FIG. 1 schematically illustrates the configuration of a projector in one embodiment of the invention;

FIG. 2 is a flowchart showing a maximum luminance position identification process executed by a CPU included in the projector of the embodiment;

FIG. 3 shows a target exposure setting table stored in a target exposure setting table storage unit included in the projector of the embodiment;

FIGS. 4(A) and 4(B) show an elevation projection state of the projector of the embodiment and a luminance distribution of an image photographed in the elevation projection state;

FIG. 5 is a perspective view showing a non-elevation projection state of a conventional projector;

FIGS. 6(A) and 6(B) show the non-elevation projection state of the conventional projector and a luminance distribution of an image photographed in the non-elevation projection state; and

FIGS. 7(A) and 7(B) show an elevation projection state of the conventional projector and a luminance distribution of an image photographed in the elevation projection state.

DESCRIPTION OF THE PREFERRED EMBODIMENTS

One mode of carrying out the invention is described below as a preferred embodiment in the following sequence:

A. Embodiment

A1. General Configuration of Projector

A2. Outline of Image Projection Operations

A3. Maximum Luminance Position Identification Process and Keystone Correction Process

A4. Effects of Embodiment

B. Modifications

A. Embodiment A1. General Configuration of Projector

FIG. 1 schematically illustrates the configuration of a projector 100 in one embodiment of the invention. The projector 100 of this embodiment has the functions of photographing a projected image on a screen, identifying the position of maximum luminance in the photographed image, and making keystone correction, like the conventional projector PJ shown in FIGS. 5 through 7.

As illustrated, the projector 100 includes an A-D converter 102, an image processing unit 103, an imaging unit 104, an imaging control unit 105, an image memory 106, a target exposure setting table storage unit 107, a liquid crystal panel driving unit 110, a CPU 120, a memory 121, an elevation angle acquisition unit 122, a remote-control control unit 123, and a remote control 124.

The projector 100 also has optical elements, that is, an illumination optical system 112 including a lamp and a reflector (not shown), a liquid crystal panel 114, and a projection optical system 116 including a projection lens.

The CPU 120 is connected via an internal bus 125 to the image processing unit 103, the imaging control unit 105, the image memory 106, the target exposure setting table storage unit 107, the liquid crystal panel driving unit 110, the memory 121, the elevation angle acquisition unit 122, and the remote-control control unit 123.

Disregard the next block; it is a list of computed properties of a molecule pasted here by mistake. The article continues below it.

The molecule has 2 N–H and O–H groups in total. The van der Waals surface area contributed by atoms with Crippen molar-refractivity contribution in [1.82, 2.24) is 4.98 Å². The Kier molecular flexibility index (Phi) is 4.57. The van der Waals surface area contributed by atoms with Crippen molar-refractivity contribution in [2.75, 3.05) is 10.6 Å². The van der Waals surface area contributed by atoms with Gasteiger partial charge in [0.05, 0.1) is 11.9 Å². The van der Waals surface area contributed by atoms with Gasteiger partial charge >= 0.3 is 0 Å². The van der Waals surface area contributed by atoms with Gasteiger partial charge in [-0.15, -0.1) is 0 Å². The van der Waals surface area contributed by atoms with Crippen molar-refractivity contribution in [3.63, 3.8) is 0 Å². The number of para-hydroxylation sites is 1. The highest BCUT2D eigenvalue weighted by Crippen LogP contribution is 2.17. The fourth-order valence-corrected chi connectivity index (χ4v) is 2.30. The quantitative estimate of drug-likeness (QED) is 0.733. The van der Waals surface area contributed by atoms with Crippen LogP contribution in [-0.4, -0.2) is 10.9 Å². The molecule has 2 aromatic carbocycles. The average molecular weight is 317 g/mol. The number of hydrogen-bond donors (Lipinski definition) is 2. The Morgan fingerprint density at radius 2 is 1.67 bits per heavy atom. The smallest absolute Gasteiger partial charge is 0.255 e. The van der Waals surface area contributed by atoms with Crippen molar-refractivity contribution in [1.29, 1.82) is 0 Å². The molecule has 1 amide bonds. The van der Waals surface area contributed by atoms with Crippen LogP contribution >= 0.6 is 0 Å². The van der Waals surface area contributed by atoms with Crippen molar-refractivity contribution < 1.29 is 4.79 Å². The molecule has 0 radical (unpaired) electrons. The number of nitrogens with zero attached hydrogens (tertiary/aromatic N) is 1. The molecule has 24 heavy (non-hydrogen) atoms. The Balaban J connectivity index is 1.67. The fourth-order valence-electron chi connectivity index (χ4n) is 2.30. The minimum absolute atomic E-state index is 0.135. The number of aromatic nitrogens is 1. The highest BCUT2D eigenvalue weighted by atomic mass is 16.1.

The imaging unit 104 has a CCD camera and is positioned near to the projection optical system 116 as in the arrangement of the conventional projector PJ shown in FIG. 5. The imaging unit 104 photographs an image of a preset fixed area. The imaging control unit 105 controls at least one of the shutter speed, the gain, and the aperture set in the imaging unit 104 to adjust the exposure in image taking.

The elevation angle acquisition unit 122 includes an acceleration sensor that detects an inclination of the projector 100. The elevation angle acquisition unit 122 obtains the elevation angle computed from the detected inclination.

The target exposure setting table storage unit 107 stores a target exposure setting table before shipment of the projector 100.

The CPU 120 of the embodiment corresponds to the control module and the analyzer module of the invention. The elevation angle acquisition unit 122 corresponds to the angle information acquisition module of the invention.

A2. Outline of Image Projection Operations

The standard operations of image projection in the projector 100 are described briefly with reference to FIG. 1.

In response to the user's operation of the remote control 124 to enter an image projection start command, the remote control 124 transfers the user's image projection start command to the remote-control control unit 123 by wireless communication. The remote-control control unit 123 transmits the image projection start command transferred from the remote control 124 to the CPU 120 via the internal bus 125. The CPU 120 controls the image processing unit 103 and the other relevant elements in response to the transmitted image projection start command to project an image.

The A-D converter 102 inputs analog video signals output from any of a video player, a TV set, a DVD player, and a personal computer, converts the input analog video signals into digital video signals, and outputs the digital video signals to the image processing unit 103. One modified structure may exclude the A-D converter 102 and may directly enter digital video signals into the image processing unit 103. The image processing unit 103 adjusts the input digital video signals to desired image display conditions, for example, the contrast, the sharpness, and the image shape, and outputs the adjusted digital video signals to the liquid crystal panel driving unit 110.

The liquid crystal panel driving unit 110 drives the liquid crystal panel 114 in response to the input digital video signals. The liquid crystal panel 114 modulates the illumination light emitted from the illumination optical system 112 according to image information. The projection optical system 116 is attached to a front face of the casing of the projector 100 and projects the illumination light modulated by the liquid crystal panel 114 onto a screen (not shown). This projects an image on the screen.

The projection optical system 116 has the lens shift as in the projection optical system of the conventional projector PJ. The projection state of the projector 100 under the non-elevating condition is identical with the projection state of the conventional projector PJ shown in FIG. 5.